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plants that are incapable of maintaining vertical stems and therefore use other plants and various objects, including rocks and structures, for support. Lianas are primarily flowering plants but also include several species of Pterodophyta and Gymnospermae (Gnetaceae). Depending on their method of attaching to their support, lianas are described as either climbing or twining plants. There are both arboreal and herbaceous forms. Lianas are usually autotrophic, rooting in the soil; some are epiphytes and even parasites that are devoid of green leaves and roots (for example, the genus Cuscuta). The stems of most lianas grow greatly in length and insignificantly in thickness; they have greatly elongated internodes. The conductive fascicles are isolated from each other by the parenchyma, which ensures flexibility and durability of the stem.

The ability to climb and twine has been developed by the plants as an evolutionary adaptation in the struggle for light. Lianas are usually confined to forest types of vegetation. More than 2,000 species are found in humid tropical forests (for example, rattan palms—climbers that reach 300 m in length). Few lianas grow in temperate zones. In the USSR they are found in the forests of Western Transcaucasia (species of Clematis, Rubus, Smilax, and Hedera) and in parts of Eastern Transcaucasia and Ussuri region (Chinese magnolia vine, Actinidia, and others). In middle latitudes, lianas are found as a rule in humid alder forests and willow stands (including hop, Calystegia, Asperula rivalis, bedstraw, and bittersweet) as well as in meadows (various species of Vicia and Lathyrus). Some lianas are weeds, including field bindweed and black bindweed. The most important cultivated varieties are grapevines, hops, and certain types of legumes (for example, peas). Lianas that are ornamentals include various species of wire plant, Phaseolus, Clematis, Aristolochia, and Passiflora. Tropical and subtropical lianas are sometimes grown indoors (true jasmine and some species of asparagus).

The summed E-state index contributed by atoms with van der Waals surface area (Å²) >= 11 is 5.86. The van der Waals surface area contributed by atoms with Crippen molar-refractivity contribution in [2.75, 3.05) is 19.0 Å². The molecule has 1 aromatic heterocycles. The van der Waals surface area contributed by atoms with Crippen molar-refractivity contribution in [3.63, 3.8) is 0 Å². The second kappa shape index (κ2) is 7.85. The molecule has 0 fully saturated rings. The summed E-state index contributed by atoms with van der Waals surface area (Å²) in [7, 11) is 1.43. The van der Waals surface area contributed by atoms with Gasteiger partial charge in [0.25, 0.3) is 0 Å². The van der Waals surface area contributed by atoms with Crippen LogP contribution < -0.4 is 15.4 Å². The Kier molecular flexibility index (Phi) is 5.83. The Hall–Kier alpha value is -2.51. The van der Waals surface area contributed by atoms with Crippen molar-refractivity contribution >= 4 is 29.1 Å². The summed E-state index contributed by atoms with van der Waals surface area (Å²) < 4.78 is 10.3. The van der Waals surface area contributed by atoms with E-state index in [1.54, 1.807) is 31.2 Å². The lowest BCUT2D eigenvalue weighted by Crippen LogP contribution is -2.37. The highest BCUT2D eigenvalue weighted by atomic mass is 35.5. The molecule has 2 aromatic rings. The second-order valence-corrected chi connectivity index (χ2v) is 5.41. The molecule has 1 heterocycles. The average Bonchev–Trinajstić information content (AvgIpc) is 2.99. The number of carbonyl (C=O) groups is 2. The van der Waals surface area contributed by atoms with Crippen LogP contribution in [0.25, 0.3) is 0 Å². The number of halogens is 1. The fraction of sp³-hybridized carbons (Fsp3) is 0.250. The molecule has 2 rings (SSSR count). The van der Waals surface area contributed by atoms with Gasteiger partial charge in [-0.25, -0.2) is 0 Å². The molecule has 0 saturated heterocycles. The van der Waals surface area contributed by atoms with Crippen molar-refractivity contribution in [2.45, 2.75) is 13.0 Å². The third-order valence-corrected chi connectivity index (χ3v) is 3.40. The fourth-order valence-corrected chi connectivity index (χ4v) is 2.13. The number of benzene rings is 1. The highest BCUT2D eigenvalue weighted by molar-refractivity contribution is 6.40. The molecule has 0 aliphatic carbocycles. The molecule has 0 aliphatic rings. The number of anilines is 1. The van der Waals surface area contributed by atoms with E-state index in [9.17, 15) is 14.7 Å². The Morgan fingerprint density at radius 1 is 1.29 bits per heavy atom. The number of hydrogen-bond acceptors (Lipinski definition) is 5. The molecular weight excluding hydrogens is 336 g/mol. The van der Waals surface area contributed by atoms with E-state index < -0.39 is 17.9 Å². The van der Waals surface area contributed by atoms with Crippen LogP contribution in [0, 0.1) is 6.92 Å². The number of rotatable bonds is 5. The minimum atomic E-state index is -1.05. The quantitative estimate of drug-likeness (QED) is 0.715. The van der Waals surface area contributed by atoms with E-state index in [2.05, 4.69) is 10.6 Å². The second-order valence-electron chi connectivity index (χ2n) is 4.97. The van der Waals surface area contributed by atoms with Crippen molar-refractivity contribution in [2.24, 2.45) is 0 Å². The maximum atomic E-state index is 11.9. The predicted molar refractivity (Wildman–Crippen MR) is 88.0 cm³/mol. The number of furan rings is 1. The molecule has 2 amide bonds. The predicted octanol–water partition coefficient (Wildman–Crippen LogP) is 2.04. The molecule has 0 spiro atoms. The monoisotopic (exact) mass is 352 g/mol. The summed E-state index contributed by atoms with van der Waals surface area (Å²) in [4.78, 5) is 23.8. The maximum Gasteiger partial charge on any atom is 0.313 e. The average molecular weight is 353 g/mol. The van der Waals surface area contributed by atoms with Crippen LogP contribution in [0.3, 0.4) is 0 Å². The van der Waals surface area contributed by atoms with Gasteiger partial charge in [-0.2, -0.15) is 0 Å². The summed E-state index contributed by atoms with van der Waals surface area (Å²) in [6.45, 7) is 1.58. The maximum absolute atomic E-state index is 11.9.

Darwin, C. Laziashchie rasteniia: Soch. vol. 8. Moscow-Leningrad, 1941.
Richards, P. U. Tropicheskii dozhdevoi les. Moscow, 1961. (Translated from English.)


References in periodicals archive ?
Maternity roost of Eptesicus brasiliensis in a liana in the Southeast Peruvian Amazon
The objective of this study was to describe the physical characteristics of a liana being used as an active maternity roost.
The changes in leaf structure observed here are consistent with the expected direction of differences under sun and shade environments and are not unique to lianas (i.
This expectation emerges from the evidence of Fetcher, Oberbauer and Chazdon (1994), who reported changes in leaf structure, with adult lianas doubling leaf thickness relative to seedlings grown in full shade, whereas in seedlings there was a sustained increase in leaf thickness with increasing light.
En la presente revision se propone que, asi como hay evidencias que indican que las lianas reducen el crecimiento y reproduccion de los arboles (ver Lex et al.
Son los efectos positivos y neutros de las lianas sobre los arboles tan frecuentes como los efectos negativos?
Furthermore, some studies have suggested that the selected cutting of vines before harvest, rather than widespread vine cutting, can serve the forest preservation by not reducing potential stability offered by the intertangling of lianas in hurricane prone areas (Putz, 1984, Garrido-Perez et al.
In one study, a researcher found that lianas constituted 27% of the diet for the brown howling monkey (Aouatta guariba) and 33% of the diet for the Southern muriqui (Brachyteles arachnoides) (Martins, 2009).
Las lianas y hemiepifitas son muy importantes en la diversidad, dinamica y regeneracion de bosques tropicales.
To prevent the construction from falling forward, lianas are tied between it and the trees standing behind and to the sides of the site.
The richness and abundance of lianas varied greatly with forest ecosystems and/or forest locations, depending on varying biotic and abiotic factors (DeWalt et al.